A shortlist with 6 titles has been announced and we now know who are the finalists for the 2014 Independent Foreign Fiction Prize. They were selected from a pile of 126 books originally written in 30 different languages, then hand-picked from a long list with 15 titles. The winning author and translator will be awarded their £10,000 Prize at a ceremony in London on May 22nd.
Here are the lucky finalists:
- "A Meal in Winter" by Hubert Mingarelli, translated from FRENCH by Sam Taylor
- "The Mussel Feast" by Birgit Vanderbeke, translated from GERMAN by Jamie Bulloch
- "A Man in Love" by Karl Ove Knausgård, translated from NORWEGIAN by Don Bartlett
- "Revenge" by Yoko Ogawa, translated from JAPANESE by Stephen Snyder
- "Strange Weather in Tokyo" by Hiromi Kawakami, translated from JAPANESE by Allison Markin Powell
- "The Iraqi Christ" by Hassan Blasim, translated from ARABIC by Jonathan Wright
According to the Guardian, short stories dominate the list and Ogawa, Knausgaard, and Blasim are the highlights of the year. Judge Alev Adil, Artist in Residence, Principal Lecturer and Programme Leader for MA Creative Writing at the University of Greenwich, said the following to summarize the overall aspect of this year's prize:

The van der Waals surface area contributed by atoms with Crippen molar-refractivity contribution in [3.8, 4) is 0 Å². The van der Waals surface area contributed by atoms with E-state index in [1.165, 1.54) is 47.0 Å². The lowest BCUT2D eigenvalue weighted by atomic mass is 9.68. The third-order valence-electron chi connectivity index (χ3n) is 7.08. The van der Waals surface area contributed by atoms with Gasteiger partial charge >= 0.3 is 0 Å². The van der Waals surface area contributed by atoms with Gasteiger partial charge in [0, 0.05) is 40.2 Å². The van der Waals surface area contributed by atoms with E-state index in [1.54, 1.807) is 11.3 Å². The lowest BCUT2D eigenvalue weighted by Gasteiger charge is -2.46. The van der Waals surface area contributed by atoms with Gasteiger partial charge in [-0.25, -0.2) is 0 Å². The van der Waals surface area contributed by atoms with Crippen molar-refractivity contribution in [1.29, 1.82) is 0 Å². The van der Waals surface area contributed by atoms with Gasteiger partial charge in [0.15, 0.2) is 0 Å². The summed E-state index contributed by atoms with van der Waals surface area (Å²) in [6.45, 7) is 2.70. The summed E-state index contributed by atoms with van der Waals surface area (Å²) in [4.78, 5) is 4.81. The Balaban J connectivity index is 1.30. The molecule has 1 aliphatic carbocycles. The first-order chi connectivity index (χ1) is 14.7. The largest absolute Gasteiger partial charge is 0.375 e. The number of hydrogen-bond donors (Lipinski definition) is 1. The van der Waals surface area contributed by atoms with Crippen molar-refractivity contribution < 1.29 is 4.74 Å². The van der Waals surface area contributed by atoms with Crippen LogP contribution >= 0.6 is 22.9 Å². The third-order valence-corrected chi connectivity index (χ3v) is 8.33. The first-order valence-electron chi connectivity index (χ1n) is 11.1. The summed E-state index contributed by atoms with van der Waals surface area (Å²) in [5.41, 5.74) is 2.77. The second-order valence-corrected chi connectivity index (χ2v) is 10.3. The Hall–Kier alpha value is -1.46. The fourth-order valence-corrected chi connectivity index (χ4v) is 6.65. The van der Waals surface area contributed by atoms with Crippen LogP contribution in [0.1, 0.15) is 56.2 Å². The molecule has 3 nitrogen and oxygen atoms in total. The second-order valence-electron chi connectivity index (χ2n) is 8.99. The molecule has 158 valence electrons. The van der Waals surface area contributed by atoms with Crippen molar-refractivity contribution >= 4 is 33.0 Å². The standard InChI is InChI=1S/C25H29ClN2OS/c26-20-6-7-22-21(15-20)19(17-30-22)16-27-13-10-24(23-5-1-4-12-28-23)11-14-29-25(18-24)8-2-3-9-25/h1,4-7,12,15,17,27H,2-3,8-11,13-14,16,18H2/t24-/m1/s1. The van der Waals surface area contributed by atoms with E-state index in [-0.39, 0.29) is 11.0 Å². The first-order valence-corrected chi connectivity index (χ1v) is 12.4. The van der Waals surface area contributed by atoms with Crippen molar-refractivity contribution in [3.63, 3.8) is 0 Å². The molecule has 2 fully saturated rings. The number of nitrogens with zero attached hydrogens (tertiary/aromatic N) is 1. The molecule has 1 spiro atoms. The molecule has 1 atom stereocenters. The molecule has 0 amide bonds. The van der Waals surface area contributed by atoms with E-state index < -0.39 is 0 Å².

Fiction in translation provides us with fresh perspectives on universal concerns. This list offers readers very different novels on love and the need for human connection with Mingarelli's A Meal in Winter, an elegant meditation on the holocaust, Vanderbeke's The Mussel Feast, a taut portrayal of a family tyrannized by their father and Kawakami's Strange Weather in Tokyo, a haunting romance between two lonely losers in the big city. This is a short list of intriguing contrasts, works that push the conventional boundaries of the novel with short stories as intricately interwoven as Shibari knots from Ogawa in Revenge and digressive quotidian detail from Knausgaard in A Man in Love. Fiction in translation offers us the most intimate and powerful medium for making sense of politics, of trauma and the aftermath of war. Blasim's The Iraqi Christ is an unforgettably surreal and powerful insight into contemporary Iraq, and shows us so much more than we could ever understand from televised news.
Take a look at this awesome mash-up with pictures of book covers, authors and translators: